In any other metropolitan area, most adults would not be caught dead riding a bike, unless it was purely for sport. Then they'd have to be dressed in competitive, spandex gear. Los Pachanga Pistols wrote a song titled, "I Don't Have a Car and I Live in L.A.," expressing the shame of carlessness: "People laugh as they drive by. You might as well be dressed like a clown, standing at a bus stop in this town." Los Angeles doesn't have New Orleans' humidity, but its highways and distances make biking impractical.
All types of folks ride bikes and scooters, take buses and streetcars to get around in New Orleans. Speed is not everything.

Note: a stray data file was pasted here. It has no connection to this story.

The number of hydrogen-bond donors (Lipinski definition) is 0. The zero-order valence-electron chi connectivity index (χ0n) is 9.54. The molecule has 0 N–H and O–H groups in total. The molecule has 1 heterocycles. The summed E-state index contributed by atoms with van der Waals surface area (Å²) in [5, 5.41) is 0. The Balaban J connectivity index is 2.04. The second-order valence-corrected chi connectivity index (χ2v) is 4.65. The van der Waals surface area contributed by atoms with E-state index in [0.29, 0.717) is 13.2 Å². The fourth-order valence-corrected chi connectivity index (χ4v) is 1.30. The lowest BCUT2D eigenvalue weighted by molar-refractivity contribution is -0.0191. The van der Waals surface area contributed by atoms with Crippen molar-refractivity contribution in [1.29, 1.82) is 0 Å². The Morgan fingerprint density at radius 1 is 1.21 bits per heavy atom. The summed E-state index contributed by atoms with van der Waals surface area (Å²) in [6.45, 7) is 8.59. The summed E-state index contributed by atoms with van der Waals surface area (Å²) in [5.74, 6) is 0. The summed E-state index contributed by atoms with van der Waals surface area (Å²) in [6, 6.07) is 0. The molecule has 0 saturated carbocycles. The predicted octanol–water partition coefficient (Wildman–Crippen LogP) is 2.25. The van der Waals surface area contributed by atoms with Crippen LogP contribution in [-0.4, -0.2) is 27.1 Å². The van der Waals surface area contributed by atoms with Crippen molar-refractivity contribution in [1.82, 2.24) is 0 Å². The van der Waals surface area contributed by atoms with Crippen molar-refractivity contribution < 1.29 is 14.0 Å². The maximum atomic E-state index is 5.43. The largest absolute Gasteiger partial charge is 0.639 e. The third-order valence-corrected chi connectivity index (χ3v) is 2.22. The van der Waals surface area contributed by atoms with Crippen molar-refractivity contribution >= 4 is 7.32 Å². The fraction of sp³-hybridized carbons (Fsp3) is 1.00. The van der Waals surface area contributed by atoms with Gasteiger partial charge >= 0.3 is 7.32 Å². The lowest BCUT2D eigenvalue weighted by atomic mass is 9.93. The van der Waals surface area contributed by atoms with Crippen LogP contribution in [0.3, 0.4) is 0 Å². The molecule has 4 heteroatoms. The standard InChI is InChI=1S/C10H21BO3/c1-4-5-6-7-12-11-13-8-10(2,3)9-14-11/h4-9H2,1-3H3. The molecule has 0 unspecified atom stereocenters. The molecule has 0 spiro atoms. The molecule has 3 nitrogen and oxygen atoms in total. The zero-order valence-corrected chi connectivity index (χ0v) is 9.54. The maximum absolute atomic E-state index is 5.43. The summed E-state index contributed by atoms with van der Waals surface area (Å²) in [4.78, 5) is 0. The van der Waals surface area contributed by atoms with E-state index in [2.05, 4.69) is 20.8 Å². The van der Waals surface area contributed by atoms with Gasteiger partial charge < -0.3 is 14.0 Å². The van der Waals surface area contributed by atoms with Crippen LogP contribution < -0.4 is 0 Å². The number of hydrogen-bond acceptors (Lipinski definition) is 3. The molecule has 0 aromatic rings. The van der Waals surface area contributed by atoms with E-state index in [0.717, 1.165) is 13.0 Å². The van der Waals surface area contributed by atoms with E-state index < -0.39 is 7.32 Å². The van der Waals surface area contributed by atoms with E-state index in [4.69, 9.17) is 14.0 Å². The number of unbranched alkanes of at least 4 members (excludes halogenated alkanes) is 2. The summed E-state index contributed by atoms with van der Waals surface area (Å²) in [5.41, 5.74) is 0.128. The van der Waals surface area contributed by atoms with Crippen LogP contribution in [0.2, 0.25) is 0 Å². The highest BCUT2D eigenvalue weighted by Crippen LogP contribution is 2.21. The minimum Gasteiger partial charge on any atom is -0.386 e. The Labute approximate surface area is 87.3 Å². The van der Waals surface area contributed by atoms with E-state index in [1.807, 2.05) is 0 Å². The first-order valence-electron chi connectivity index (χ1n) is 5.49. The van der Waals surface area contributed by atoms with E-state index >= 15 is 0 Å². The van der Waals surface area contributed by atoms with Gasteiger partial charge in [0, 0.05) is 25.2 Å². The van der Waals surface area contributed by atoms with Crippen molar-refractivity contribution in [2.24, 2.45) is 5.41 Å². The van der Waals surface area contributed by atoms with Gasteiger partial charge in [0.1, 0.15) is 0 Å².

People go grocery shopping and carry their bags in the baskets. I often see a young woman riding around Audubon Park, looking like "Wizard of Oz" Dorothy, with her two West Highland White Terriers sitting in a basket placed over the front wheel.
A bike does not have to be a fancy either, just serviceable. I took my old junker to a repair shop on Magazine last month where a skinny, young guy covered with tattoos and wearing a baseball cap backwards charged me $25 for a tuneup. Now, I can take a turn on the levee whenever I feel like it. No one makes fun of my old, rusty bike.